India needs to increase focus on electric vehicles

India needs to increase focus on electric vehicles

Summary: The country has an electric mobility mission in place, and manufacturers like Toyota, Mahindra & Mahindra and Nissan are enthusiastic about electric vehicles. But there is a lot India needs to do to achieve its goals.


Globally, the auto industry sold 79.4 million units in 2012. This year, the industry will sell more than 80 million units and by 2020, that number maybe more than 100 million.

While giving out these numbers to a news channel during his visit to India in February this year, Toshiyuki Shiga, COO of Nissan Motor, said there was considerable environmental damage being done by increased use of fossil fuel, which could lead to the shortage of energy.

The only way out is to shift from fossil fuels to renewable energy with zero-emission vehicles such as electric vehicles that utilize natural or renewable energies.

India, China and Brazil are witnessing increased production as well as demand for automobiles (due to both economic growth as well as high population). So it's these markets that need to shift their focus to renewable sources of energy. 

India, on its part, adopted the National Electric Mobility Mission Plan 2020 (NEMMP 2020) in August last year.  The NEMMP 2020 lays the vision, sets the targets and provides the roadmap for achieving significant penetration of electric vehicles (including hybrids) in India by 2020.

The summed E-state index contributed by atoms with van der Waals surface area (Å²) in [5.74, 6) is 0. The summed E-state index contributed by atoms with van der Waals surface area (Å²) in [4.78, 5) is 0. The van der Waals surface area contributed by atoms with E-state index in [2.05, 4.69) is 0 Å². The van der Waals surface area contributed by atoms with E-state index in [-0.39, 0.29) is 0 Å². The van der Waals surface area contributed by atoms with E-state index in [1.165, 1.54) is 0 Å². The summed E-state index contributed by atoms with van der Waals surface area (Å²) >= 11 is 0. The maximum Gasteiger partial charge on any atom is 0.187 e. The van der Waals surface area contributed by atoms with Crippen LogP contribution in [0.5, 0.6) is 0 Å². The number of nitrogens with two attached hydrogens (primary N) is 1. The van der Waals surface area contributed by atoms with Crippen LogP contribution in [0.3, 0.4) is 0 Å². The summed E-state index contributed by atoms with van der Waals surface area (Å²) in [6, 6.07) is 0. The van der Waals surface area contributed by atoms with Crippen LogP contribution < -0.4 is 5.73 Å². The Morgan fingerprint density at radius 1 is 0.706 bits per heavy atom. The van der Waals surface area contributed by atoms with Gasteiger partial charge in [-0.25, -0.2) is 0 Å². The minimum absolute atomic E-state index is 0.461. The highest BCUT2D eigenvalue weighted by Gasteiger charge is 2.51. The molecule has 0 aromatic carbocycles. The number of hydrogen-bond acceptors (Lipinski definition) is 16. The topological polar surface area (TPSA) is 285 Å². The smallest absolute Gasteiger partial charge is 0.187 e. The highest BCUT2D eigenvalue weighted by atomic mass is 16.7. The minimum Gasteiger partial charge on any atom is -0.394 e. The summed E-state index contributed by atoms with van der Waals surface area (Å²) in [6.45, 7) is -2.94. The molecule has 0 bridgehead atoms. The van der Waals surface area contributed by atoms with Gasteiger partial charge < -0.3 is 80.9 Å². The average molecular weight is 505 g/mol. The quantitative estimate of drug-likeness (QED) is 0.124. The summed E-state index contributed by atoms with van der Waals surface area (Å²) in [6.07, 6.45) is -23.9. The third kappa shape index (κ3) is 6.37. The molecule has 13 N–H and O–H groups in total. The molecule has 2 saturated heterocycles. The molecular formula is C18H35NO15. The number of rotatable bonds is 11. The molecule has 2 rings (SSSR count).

The NEMMP 2020 has set a target of 6 to 7 million units of new vehicle sales of full range of electrified vehicles, along with resultant savings of liquid fuel of 2.2 to 2.5 million tones to be achieved in 2020. This will also result in substantial lowering of vehicular emissions and a decrease in carbon dioxide emissions by 1.3 percent to 1.5 percent in 2020 as compared to a status quo scenario.

Manufacturers keen on EVs

Last week, Japanese auto giant Toyota announced its plans to introduce new hybrid vehicles in India, encouraged by gradual increase in sales of its only such model 'Prius' in the country.

In an agency report, a Toyota spokesperson from Tokyo said: "We have already introduced the Prius in the Indian market and we will continue to study the Indian market to introduce new hybrid models in India at appropriate times."

The company, which is present in India through a joint venture with the Kirloskar Group, may also consider assembly of hybrid cars if demand for such vehicles increases in future. "Depending on the future market dynamics, we will study and take a decision accordingly," the spokesperson said.